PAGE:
During COVID-19, ESCAP urges ASEAN countries to follow constructive drought-fighting policies

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BANGKOK, 27 November — A new study released on Friday by the United Nations Economic and Social Commission for Asia and the Pacific (ESCAP) and the Association of Southeast Asian Nations (ASEAN) Secretariat urges governments in Southeast Asia to extend their COVID-19 stimulus packages with much-needed climate change and investment in adaptation to assist vulnerable populations.

The second version of Prepared for the Dry Years Building Drought Resilience in South-East Asia shows profound local impacts that have been sustained over time after dry season conditions have ceased and accumulated, counting work disruption and food protection, as well as increased natural risks such as timberland fires and cloudiness.

As the financial impacts of COVID-19 and the climate emergency converge, the study finds that economies are currently facing an extraordinary challenge to macroeconomic soundness and unused vulnerabilities are emerging.

Southeast Asia has experienced extreme droughts for a long time. Over the past five years, with no ASEAN Member State spared, the region has endured the most extreme droughts reported in decades.

More than 70 percent of the arrival range was affected within the crest and about 60 percent of the population of the area was exposed.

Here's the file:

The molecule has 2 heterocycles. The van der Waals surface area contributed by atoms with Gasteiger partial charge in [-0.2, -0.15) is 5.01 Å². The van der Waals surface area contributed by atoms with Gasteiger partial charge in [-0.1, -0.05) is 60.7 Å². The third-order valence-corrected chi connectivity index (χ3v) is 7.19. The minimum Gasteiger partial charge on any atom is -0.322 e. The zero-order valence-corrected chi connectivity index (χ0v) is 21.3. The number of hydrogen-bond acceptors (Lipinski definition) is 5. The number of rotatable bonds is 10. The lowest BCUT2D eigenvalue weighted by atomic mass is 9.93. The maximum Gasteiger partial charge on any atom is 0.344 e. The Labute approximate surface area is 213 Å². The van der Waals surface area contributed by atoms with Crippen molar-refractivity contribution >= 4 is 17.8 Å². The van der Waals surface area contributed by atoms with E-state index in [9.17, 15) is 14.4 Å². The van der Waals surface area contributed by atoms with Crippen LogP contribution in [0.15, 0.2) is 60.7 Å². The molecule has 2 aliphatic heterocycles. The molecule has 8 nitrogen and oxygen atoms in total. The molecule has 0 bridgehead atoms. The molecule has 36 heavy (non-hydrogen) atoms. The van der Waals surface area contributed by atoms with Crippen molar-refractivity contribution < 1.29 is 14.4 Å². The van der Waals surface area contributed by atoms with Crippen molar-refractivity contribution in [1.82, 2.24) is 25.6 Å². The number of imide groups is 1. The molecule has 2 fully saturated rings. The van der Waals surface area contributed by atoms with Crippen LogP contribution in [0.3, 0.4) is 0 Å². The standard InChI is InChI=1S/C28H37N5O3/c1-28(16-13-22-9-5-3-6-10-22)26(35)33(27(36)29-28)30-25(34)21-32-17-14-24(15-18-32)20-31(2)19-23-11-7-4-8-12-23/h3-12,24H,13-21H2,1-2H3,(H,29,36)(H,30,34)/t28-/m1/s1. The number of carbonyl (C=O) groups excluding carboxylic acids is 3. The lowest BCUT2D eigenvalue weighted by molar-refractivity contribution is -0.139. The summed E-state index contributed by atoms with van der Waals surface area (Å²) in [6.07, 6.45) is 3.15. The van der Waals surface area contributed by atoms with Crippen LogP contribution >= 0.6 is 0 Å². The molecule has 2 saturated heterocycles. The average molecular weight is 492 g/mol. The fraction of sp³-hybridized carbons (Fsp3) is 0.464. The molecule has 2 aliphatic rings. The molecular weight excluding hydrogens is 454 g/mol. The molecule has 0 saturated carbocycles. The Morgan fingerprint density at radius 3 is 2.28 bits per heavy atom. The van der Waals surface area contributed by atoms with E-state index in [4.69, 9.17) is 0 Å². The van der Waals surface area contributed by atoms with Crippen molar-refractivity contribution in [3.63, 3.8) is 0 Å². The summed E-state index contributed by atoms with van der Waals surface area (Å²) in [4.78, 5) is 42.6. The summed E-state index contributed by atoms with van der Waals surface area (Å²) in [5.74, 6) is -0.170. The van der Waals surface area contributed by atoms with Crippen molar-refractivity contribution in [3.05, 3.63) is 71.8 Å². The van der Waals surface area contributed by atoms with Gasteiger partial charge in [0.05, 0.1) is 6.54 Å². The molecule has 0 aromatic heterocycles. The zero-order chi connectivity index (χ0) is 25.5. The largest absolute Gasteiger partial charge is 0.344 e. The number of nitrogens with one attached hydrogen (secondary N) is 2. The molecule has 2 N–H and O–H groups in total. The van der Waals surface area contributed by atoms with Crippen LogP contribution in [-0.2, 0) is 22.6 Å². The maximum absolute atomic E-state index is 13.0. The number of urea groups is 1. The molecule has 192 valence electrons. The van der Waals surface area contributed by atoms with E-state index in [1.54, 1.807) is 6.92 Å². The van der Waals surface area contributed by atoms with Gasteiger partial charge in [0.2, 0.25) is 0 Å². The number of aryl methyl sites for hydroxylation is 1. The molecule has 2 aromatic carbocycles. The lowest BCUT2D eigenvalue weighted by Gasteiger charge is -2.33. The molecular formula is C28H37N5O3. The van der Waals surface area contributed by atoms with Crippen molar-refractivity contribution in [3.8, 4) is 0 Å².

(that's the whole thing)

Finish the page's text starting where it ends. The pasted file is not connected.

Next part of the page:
UN Under-Secretary-General and ESCAP Executive Secretary Armida Salsiah Alisjahbana said. “The ever-present threat of drought, with devastating impacts across the Southeast Asia region, is a hallmark of the climate crisis. Through our strengthened engagement and strategic partnership, both ESCAP and ASEAN can mobilize rapid and large-scale collaboration amongst member states, development partners, stakeholders and relevant sectoral bodies to tackle a common and shared transboundary challenge,”

“ASEAN must shift towards a more responsive and adaptive drought risk management,” ASEAN Secretary-General Dato Lim Jock Hoi said.

“The development of drought management policies and plans at the national level must focus on drought prevention, mitigation, vulnerability reduction, planning, and preparedness, instead of dealing with or responding to aftermath losses and damages.”

In drought hotspots, where high drought exposure overlaps with socio-economic insecurity and land degradation, about 15 percent to 25 percent of the population of the region live.

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